Voting Rights and the Battle for Equality

How the words of Frederick Douglass continue to resonate today

On August 6, the 56th anniversary of the signing of the Voting Rights Act, protestors in Washington, DC, spoke out on the need to pass new voting rights legislation. (Photo by Alex Wong/Getty Images)

A little over half a century ago, on Aug 6, 1965, President Lyndon Johnson signed into law the Voting Rights Act. Passing 79-18 in the Senate and 328-74 in the House, it sought to overcome the continuing efforts to deny Black Americans the right to vote by such means as requiring literacy tests, lying about the date or time of the voting, instituting poll taxes, claiming they wrongly completed an application or even demanding they recite the entire US Constitution.

As we know, the battle to ensure democracy’s most sacred right continues: At least 18 states have passed 30 laws this year to restrict access to the vote. As the Brennan Center for Justice notes, these laws include making early and mail-in voting harder, imposing harsher ID rules and making fraudulent voter purges more probable.

At a time when the prospect of Congress passing new federal voting rights legislation to counteract these efforts remains in doubt, it’s worth looking at the eloquent speech of the great Frederick Douglass from 1867. In this speech he laid out the continuing dangers the country would suffer if it refused to grant millions of Americans this most basic right. He depicted the risk of divisions that would never heal if millions remained disenfranchised for the sake of the white population’s need to maintain dominion over them.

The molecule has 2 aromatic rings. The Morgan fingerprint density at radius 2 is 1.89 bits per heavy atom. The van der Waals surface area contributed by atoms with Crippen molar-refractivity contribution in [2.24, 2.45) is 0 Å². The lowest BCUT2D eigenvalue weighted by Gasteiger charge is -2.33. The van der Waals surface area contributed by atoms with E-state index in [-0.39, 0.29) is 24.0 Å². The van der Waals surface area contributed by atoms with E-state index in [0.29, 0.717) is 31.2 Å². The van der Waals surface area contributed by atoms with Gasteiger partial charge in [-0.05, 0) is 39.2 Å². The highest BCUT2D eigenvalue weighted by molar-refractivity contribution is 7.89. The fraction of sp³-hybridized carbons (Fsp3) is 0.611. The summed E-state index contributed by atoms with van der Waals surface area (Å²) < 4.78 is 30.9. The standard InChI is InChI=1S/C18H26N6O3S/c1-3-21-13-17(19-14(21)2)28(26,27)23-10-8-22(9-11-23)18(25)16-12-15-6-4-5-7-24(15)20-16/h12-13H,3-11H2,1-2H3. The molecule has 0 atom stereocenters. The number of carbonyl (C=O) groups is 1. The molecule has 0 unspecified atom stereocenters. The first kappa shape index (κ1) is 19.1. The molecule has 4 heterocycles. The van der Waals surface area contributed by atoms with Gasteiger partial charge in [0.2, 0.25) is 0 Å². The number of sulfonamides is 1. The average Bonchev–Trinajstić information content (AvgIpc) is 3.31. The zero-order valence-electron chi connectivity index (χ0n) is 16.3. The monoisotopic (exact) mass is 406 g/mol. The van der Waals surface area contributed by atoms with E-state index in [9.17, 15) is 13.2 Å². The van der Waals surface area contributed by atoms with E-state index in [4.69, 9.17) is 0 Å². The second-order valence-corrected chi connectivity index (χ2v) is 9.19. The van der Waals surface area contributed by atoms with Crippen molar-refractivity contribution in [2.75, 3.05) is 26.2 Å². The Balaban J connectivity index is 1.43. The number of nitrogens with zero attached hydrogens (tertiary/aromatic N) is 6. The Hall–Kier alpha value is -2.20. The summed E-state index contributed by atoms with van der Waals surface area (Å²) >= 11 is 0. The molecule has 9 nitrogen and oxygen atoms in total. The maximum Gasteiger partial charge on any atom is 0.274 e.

While his view emerged from the fresh horror of slavery—and the effort by slave-owners to deny the previously enslaved rights as full citizens—the issues resonate with our own time. “Disfranchisement in a republican government based upon the idea of human equality and universal suffrage, is a very different thing from disfranchisement in governments based upon the idea of the divine right of kings, or the entire subjugation of the masses,” Douglass asserted.

And this: “Congress must supplant the evident sectional tendencies of the South by national dispositions and tendencies. It must cause national ideas and objects to take the lead and control the politics of those States. It must cease to recognize the old slave-masters as the only competent persons to rule the South.”

Douglass ends with a comment about the right to vote that is more plea than question: “…will the country be peaceful, united and happy, or troubled, divided and miserable?”